Waldman walks you through an analysis of the Auburn back’s better-than-you-think performance in the Iron Bowl.
Bad box score games strip results from process. It’s just how I like it. Who cares about how many yards were gained and touchdowns scored if those figures don’t supply any specific context about how that success was attained.
Did the player make bad decisions he got away with thanks to great play from his teammates?
Did the opposition make poor choices that would have paved the way for even a below average performer to experience success?
Was athletic ability far and away the driver for the player’s success in a given situation where the gap in physical skill is far wider from competitor to competitor in the amateur ranks versus the professional game?
Did the prospect win with a technique that lacked professional-caliber execution, but because it is rarely performed in the college game, he was successful?
These are only a handful of the questions that aren’t definitively answered with traditional data.
Don’t get me wrong, I love to see gorgeous displays of speed, power, agility, technical skill, and conceptual acumen for the game.But big plays can often cloud how well we see these things as much as they can reveal them.
I often find that games lacking an abundance of plays that pop off the screen to even the most casual viewer force the analyst to focus harder on projecting the technique, decision-making, athletic ability, and football acumen of the NFL game to what he or she is seeing from the college tape.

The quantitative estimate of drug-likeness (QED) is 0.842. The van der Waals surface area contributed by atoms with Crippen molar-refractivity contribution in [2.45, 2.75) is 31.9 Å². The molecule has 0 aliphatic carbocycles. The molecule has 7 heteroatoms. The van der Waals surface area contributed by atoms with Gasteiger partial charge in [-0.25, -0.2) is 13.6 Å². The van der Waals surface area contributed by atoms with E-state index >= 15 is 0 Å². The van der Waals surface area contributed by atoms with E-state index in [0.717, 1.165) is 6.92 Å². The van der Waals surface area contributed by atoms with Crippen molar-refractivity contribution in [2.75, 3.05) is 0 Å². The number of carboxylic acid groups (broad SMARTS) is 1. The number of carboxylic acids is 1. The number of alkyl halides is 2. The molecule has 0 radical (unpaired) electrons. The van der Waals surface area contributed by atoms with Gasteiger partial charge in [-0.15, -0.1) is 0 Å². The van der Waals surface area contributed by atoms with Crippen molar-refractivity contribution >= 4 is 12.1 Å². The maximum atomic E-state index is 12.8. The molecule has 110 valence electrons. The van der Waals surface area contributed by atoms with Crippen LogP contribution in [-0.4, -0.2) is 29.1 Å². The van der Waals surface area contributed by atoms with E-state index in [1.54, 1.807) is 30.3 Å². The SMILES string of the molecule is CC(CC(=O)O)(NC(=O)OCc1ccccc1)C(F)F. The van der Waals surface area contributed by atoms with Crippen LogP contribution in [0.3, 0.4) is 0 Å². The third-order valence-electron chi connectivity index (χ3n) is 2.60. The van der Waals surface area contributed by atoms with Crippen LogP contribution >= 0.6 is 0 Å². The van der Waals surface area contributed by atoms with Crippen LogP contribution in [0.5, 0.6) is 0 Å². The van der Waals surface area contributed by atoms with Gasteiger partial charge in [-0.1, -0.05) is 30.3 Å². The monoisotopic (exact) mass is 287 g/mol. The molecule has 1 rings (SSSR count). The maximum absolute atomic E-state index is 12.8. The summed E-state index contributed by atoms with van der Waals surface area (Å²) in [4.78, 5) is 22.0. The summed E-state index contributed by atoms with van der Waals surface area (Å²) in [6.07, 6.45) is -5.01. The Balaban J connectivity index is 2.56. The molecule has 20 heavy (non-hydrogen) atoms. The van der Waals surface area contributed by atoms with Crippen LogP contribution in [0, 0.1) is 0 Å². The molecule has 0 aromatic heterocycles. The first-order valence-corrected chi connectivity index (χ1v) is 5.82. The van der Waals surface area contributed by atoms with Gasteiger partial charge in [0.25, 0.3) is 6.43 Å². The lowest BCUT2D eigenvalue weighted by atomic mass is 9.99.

What I discover is an appreciation of the smaller details that matter greatly for a player’s successful transition to the next level.
Peyton Barber lacks a wealth of college football experience. He lacks gaudy career stats. And he lacks notoriety that makes him a safe player to discuss in a glowing light.
What he doesn’t lack is a shortage of these tiny details to his game that show up big under the NFL’s magnifying glass. His bad box score performance against Alabama in November provides a wealth of details that matter more than the obvious things that all players must possess on a baseline level to earn a shot in the league.
Barber, like Spencer Ware or Ahmad Bradshaw, may lack the right combination of bullet points to earn an early opportunity for NFL playing time, but I see the details of an every-down NFL talent.
For analysis of skill players in this year’s draft class, download the 2016 Rookie Scouting Portfolio – early-bird purchase for April 1 download available now. Better yet, if you’re a fantasy owner the Post-Draft Add-on comes with the 2012 – 2015 RSPs at no additional charge. Best, yet, 10 percent of every sale is donated to Darkness to Light to combat sexual abuse. You can purchase past editions of the Rookie Scouting Portfolio for just $9.95 apiece.